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Dustin Putman



Dustin's Review

Horns  (2014)
2 Stars
Directed by Alexandre Aja.
Cast: Daniel Radcliffe, Juno Temple, Max Minghella, Joe Anderson, Kelli Garner, James Remar, Kathleen Quinlan, Heather Graham, David Morse, Mitchell Kummen, Sabrina Carpenter, Dylan Schmid, Laine MacNeil, Jared Ager-Foster, Jay Brazeau, Christine Willes, Michael Adamthwaite, Kendra Anderson, Alex Zehara, Meredith McGeatchie, Sarah Boey, Eric McNamee.
2014 – 120 minutes
Rated: Rated R (for sexual content and nudity, violence, language and drug use).
Reviewed by Dustin Putman, October 20, 2014.
"Horns" could not have been an easy nut to crack. Based on the supernaturally wild 2010 novel by Joe Hill, this big-screen adaptation from director Alexandre Aja (2010's "Piranha") and screenwriter Keith Bunin (HBO's "In Treatment") very readily could have become an over-the-top, unintentionally foolish blunder, the kind where an enthralling, fantastical literary work gets lost in translation once performed in front of cameras. There is better news to report with the finished outcome of "Horns," which, above all, persuades the viewer into believing its increasingly convoluted plot. Though streamlined from the source material, the picture might have benefited from a further stripping-down during the bombastic, CG effects-laden third act. Fortunately, the essence of the love story at the center of a lot of literal fire and brimstone remains.

Since the unsolved murder of girlfriend Merrin Williams (Juno Temple), Ig Perrish (Daniel Radcliffe) has become a pariah in his Seattle hometown. Merrin's father (David Morse) believes he killed her, and even his own supportive parents (James Remar and Kathleen Quinlan) shield underlying doubts about his innocence. When Ig wakes up one morning with horns inexplicably protruding out of his head, a trip to his doctor leads to a revelation: everyone with whom he comes into contact experiences the uncontrollable urge to speak the truth. Using this newfound power to his advantage, he sets out to investigate the events that led to Merrin's death, eventually joining forces with an army of snakes to help do his bidding.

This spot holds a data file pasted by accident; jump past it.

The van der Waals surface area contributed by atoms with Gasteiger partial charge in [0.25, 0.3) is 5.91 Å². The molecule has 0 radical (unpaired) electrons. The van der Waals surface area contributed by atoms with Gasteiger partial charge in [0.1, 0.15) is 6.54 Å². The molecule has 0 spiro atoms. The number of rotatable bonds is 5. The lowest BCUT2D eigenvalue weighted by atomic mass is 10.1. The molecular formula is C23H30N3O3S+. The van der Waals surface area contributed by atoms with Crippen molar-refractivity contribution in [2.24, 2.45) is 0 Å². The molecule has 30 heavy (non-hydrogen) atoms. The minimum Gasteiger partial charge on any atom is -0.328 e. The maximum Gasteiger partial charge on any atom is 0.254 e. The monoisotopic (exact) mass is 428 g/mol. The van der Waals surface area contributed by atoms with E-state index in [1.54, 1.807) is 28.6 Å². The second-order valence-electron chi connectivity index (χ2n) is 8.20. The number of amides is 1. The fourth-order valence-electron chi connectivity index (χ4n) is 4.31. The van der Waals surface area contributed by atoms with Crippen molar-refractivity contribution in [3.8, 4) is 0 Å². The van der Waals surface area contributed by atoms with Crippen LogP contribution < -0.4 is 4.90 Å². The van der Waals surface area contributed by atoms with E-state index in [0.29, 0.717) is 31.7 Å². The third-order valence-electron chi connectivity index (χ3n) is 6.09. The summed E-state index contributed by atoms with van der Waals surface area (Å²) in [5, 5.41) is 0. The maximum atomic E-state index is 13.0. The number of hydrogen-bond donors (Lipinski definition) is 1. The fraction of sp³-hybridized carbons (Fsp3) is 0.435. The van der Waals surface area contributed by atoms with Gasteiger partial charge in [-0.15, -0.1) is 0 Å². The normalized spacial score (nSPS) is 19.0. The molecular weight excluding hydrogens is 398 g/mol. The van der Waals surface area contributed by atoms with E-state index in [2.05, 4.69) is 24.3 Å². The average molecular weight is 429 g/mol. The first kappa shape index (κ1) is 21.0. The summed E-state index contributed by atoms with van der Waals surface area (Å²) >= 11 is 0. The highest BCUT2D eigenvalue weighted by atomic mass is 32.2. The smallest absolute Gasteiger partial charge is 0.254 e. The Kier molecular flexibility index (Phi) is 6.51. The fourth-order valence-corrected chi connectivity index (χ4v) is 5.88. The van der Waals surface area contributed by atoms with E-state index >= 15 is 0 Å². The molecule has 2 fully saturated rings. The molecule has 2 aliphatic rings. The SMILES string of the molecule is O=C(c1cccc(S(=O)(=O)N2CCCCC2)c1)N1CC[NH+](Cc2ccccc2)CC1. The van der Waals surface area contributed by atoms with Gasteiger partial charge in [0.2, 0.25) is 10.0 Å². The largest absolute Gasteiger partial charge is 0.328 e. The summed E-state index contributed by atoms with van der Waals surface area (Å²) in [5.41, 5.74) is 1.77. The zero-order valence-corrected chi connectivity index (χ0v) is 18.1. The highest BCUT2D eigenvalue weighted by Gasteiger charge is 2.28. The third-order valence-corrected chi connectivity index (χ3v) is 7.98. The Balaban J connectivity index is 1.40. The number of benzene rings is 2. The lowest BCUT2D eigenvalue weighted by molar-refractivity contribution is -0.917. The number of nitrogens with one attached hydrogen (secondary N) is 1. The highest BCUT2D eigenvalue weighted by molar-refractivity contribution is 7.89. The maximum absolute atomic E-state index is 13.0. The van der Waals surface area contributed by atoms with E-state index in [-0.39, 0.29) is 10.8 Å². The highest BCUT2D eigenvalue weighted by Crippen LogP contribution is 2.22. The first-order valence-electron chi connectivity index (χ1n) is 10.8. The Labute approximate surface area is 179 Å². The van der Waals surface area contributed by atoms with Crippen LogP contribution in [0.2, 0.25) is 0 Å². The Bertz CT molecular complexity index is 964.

"Horns" is an eccentric genre hopper, a hybrid of horror, fantasy, mystery and romance that threatens to overstuff itself by the last half-hour. The special effects that bring Ig Parrish's reptilian menagerie to life sporadically look believable and other times do not at all, tarnishing the tricky balancing act of a premise that is already kind of silly. Certain side characters, like Ig's parents and Glenna (Kelli Garner), a childhood friend whom he sleeps with, are underused, victims of a final cut that already runs long at two solid hours. Where director Aja goes right is in his treatment of the soul-infused love shared between Ig and Merrin. Daniel Radcliffe (2012's "The Woman in Black") is terrific in the lead role, giving just the right amount of edginess to Ig that leaves one questioning whether he has it in him to be a sinner or a saint. And Juno Temple (2014's "Sin City: A Dame to Kill For"), as the ill-fated Merrin, touchingly essays a young woman whose reasons for breaking up with Ig the same night she died run far deeper than he can imagine. "Horns" has trouble reaching a conclusion that is wholly satisfying, and yet much of what comes before it works on a surprisingly identifiable emotional level. Take out Ig's horns and snake attacks and special powers, and what is left is an attentive exploration of fate and loss that flirts with profundity.
© 2014 by Dustin Putman
Dustin Putman